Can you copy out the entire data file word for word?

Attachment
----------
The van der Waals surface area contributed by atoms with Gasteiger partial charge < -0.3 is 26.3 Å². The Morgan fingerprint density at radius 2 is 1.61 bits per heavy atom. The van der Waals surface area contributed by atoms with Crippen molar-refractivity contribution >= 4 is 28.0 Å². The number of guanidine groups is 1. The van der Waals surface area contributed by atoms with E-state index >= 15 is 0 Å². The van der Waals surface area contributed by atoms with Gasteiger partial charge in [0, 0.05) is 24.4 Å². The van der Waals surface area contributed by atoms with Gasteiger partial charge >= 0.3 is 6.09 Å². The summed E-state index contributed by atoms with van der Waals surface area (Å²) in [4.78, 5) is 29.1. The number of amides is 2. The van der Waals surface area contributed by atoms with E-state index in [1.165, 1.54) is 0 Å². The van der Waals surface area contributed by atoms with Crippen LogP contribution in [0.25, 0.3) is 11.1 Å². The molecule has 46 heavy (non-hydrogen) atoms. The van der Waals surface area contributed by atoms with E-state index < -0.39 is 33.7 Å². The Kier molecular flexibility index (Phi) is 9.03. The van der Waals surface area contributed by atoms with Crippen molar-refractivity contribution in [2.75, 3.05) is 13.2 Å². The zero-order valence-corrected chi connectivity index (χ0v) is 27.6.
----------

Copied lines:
The van der Waals surface area contributed by atoms with Gasteiger partial charge < -0.3 is 26.3 Å². The Morgan fingerprint density at radius 2 is 1.61 bits per heavy atom. The van der Waals surface area contributed by atoms with Crippen molar-refractivity contribution >= 4 is 28.0 Å². The number of guanidine groups is 1. The van der Waals surface area contributed by atoms with E-state index >= 15 is 0 Å². The van der Waals surface area contributed by atoms with Gasteiger partial charge in [0, 0.05) is 24.4 Å². The van der Waals surface area contributed by atoms with Gasteiger partial charge >= 0.3 is 6.09 Å². The summed E-state index contributed by atoms with van der Waals surface area (Å²) in [4.78, 5) is 29.1. The number of amides is 2. The van der Waals surface area contributed by atoms with E-state index in [1.165, 1.54) is 0 Å². The van der Waals surface area contributed by atoms with Crippen LogP contribution in [0.25, 0.3) is 11.1 Å². The molecule has 46 heavy (non-hydrogen) atoms. The van der Waals surface area contributed by atoms with E-state index < -0.39 is 33.7 Å². The Kier molecular flexibility index (Phi) is 9.03. The van der Waals surface area contributed by atoms with Crippen molar-refractivity contribution in [2.75, 3.05) is 13.2 Å². The zero-order valence-corrected chi connectivity index (χ0v) is 27.6.